Issue 186, page 1
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Curious about the various uses of book we took a stroll through some of our dictionaries and, as ever when we take this winding path, we found more than we'd bargained for.*
Many authorities would have us believe that book comes from the same root word as beech, the notion being that our Germanic ancestors recorded their earliest writings either on planks of beech-wood or on strips of beech-bark. While this "books made of beech" idea is evidently a very popular concept (it has been copied from dictionary to dictionary), there is much evidence that such beech-books existed.
Beech-mast, the nut-like fruit of the beech tree, formed a major part of the diet of the Indo-European settlers of Europe. Perhaps this is why the Greek for "beech" (phagos, compare Latin fagus) so closely resembled their words for "eating" (e.g. phagein, "to eat", and -phagos or -phagy, "-eating"). The latter suffixes provides the English language with some splendidly pompous terminology:
We are sure that some readers are still scratching their collective head over that -mast in beech-mast. They are asking themselves, "What can nuts possibly have to do with the superstructure of ships?" To which we blithely reply, "nothing". When used on its own, without the beech-, mast is the collective term for the fruit of the beech, oak, chestnut and other forest trees, when considered as pig fodder. It is an old Germanic word with relatives in Sanskrit meda, "to be fat", Gothic mat-s, "food" and even in the English word meat.
Some readers may find it odd that an acorn should be considered to be meat but, as late as the 1800s, meat was used to mean "food" in general. This would explain the curious reference in a 1902 copy of London's Daily Chronicle to "Imports of fruit and other choice green meat". There is also mincemeat which is not, of course, minced meat at all but the filling for mince-pies. A dictionary describes it as "a mixture made of currants, raisins, sugar, suet, apples, almonds, candied peel, etc., and sometimes meat chopped small". Hold on, what was that again "...and sometimes meat chopped small"?! Yes, though it boggles the modern palate, medieval recipes frequently mixed meat, nuts and sweet fruit. Indeed, in its original form, mincemeat was minced meat. It is this, after all, which provides the menace in the expression to make mincemeat of [someone]. A threat to turn someone into "a mixture made of currants, raisins, sugar, suet, apples, almonds, candied peel, etc." just doesn't sound very intimidating.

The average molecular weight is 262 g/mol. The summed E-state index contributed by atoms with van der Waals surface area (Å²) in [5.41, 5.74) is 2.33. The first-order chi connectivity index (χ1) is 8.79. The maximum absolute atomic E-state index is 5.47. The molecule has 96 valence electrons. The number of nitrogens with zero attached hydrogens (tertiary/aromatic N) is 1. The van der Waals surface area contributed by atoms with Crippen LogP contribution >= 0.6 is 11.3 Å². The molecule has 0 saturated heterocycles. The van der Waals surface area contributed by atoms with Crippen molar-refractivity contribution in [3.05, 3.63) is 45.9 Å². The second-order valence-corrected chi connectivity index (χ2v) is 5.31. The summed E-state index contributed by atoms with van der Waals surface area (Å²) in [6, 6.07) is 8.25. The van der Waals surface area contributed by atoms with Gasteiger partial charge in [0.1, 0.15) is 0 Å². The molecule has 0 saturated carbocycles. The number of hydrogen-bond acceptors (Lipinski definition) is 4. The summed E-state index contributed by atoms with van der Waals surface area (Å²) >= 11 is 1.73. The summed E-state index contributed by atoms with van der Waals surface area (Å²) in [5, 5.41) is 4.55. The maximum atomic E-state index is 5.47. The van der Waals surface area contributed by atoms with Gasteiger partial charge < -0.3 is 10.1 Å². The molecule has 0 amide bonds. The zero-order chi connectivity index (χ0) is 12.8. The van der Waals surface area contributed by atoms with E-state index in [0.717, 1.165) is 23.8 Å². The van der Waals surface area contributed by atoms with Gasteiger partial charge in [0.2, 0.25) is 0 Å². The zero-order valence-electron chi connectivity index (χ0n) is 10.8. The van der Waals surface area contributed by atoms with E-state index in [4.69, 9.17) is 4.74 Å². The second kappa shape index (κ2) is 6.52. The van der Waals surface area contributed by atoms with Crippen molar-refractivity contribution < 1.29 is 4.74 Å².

Maybe the minutiae of mincemeat are not to your taste but perhaps we can tempt you with a morsel of trivia. The words minute, minutiae and mince are all derived from the Latin minutia, "smallness". Fascinating, wasn't it? Now, was there perhaps some reason that we omitted the Latin miniature from the list of words derived from the Latin word for "smallness"? Why, yes, a very good one. Miniature is completely unrelated to any such words. Instead, it comes from minium or "red ochre", the pigment which medieval artists used when they painted those tiny paintings in the margins of manuscripts. This pigment, also known as rubric or ruddle, was used for highlighting chapter headings in books and special days in the Ecclesiastical calendar, known as red-letter days. Often, the chapter headings which were written in red ochre would include a brief summary of its contents. Thus, over time, rubric came to mean "a brief summary" and, eventually, "a rule of thumb".
* A note to pedants...
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